The Lonely Throne

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Status: Finished  |  Genre: Fantasy  |  House: Booksie Classic
King Arthur experiences a time of peace, and finds that he doesn't know what to do with himself. Alone in his throne room he broods, and relives aspects of past battles; the only place he feels comfortable and competent.

Submitted: March 22, 2011

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Submitted: March 22, 2011



Arthur played with the pommel of the great long sword with his left hand as he gazed at the empty throne room. The castle’s western ramparts cast large shadows across the room as the sun set. The last rays of the daylight gleamed off the pointed, golden crown that sat on a stool to Arthur’s left. He slumped on the thrown; weary of solving the problems of every miserable peasant that traipsed into his country. Arthur was hailed as the peace bringer, a man who had united the land, and freed his people from tyranny. While he was out on his great crusade, Arthur fully believed himself to be the savior of all oppressed people, but these were the lies of the old wizard. He spoke of destiny and a higher purpose, and Arthur had been taken in like a fool. In the beginning, Arthur had enjoyed being king. It allowed him to lead his mighty army into battle, and know he would always emerge victorious. But now the wars were over, and the old man gone, and all eyes turned to Arthur. Now he knew that he was incapable of running a government. He knew he was a fraud. The old man had been wrong about him. He hadn’t won all those battles because he was saving the people, or because he was destined to do so. He had won because he had the better army; essentially he was no different than any of the warlords he had trampled. It was only a matter of time before his people, and his knights realized what he was, and that would be the end of Merlin’s dream.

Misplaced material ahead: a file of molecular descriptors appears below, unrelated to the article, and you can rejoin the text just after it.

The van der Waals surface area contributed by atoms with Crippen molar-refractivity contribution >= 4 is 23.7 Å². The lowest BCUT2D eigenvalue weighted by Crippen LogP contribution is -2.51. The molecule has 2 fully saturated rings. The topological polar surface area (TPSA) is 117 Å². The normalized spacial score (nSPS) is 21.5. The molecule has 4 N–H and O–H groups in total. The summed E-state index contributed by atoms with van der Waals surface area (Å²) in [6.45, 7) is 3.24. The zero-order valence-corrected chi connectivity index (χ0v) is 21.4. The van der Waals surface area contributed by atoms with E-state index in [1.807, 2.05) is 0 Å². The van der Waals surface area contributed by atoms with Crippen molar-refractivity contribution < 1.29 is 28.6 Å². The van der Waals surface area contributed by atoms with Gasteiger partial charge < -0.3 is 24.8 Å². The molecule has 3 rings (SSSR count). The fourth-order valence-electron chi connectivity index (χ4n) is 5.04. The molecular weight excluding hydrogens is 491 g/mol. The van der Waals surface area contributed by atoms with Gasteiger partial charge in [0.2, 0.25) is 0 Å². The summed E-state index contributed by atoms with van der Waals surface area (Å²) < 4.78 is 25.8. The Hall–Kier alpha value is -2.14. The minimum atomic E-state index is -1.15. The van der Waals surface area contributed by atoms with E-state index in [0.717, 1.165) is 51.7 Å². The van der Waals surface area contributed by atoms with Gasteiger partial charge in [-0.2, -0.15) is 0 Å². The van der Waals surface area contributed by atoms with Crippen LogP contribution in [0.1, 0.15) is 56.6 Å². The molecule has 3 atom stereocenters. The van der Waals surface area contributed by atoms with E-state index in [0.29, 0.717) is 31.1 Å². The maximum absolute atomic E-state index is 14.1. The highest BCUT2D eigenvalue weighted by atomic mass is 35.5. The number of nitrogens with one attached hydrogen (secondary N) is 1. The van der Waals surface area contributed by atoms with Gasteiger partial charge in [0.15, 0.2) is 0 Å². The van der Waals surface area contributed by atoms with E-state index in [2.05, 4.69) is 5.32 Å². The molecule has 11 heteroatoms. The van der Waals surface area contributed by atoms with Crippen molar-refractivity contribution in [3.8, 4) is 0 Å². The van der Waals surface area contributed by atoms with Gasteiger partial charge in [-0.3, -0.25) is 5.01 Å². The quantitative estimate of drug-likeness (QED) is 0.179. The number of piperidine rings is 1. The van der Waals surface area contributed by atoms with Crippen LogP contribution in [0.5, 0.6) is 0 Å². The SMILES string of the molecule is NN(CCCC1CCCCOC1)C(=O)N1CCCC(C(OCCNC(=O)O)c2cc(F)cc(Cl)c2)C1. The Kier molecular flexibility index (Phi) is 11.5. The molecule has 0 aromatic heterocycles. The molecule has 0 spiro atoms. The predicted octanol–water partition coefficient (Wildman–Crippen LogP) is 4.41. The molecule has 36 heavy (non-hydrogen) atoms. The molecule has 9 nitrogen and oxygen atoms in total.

Arthur raised his hand and reached under the purple and gold robes he wore; his armor gathered dust in the war room. He placed his index finger over the tough, round piece of tissue just under his left shoulder. The scar had been made by the point of Saxon spear that had wedged its’ way under his left pualdron during one of his first battles. He shifted to a mark over his left breast. It was the mark left by the stroke of a long sword. The scar was the last legacy of the man who left it, for after being stuck, Arthur sent the man to meet his ancestors. Arthur traced the jagged scar diagonally to his solar plexus. Here most of the tissue was soft and pink with new growth. In his last battle Arthur had been hit in the chest with the full power of a Caledonian war-axe. The steel of his breastplate rent in two, and he could feel the cold metal weapon embedding itself in his chest. The breath being forced from his lungs was the only thing that prevented him from screaming.  He could only widen his eyes in surprise before falling into the black. Upon awaking in the field hospital Arthur was informed that the army had been victorious, and the last of their enemies were fleeing to unknown lands.  Arthur sighed remembering the jubilation he felt then as the last of his enemies scattered before him.  How he had relished the opportunity to rule his people with a benevolent hand. He barked a sardonic laugh at how ignorant he had been.
The great oak doors of the thrown room thundered as they were flung open. Gawain rushed into room, and knelt at Arthur’s feet. Looking up he said, “My lord Mordred and his horde approach from the east. They will be upon us within the hour.” Arthur sprang from the thrown, snatching up Excalibur as he leapt. A fight with his most powerful enemy was the perfect remedy for his melancholy. As he swept down the stairs to his armory Arthur vowed to bring glory to the name Pendragon.

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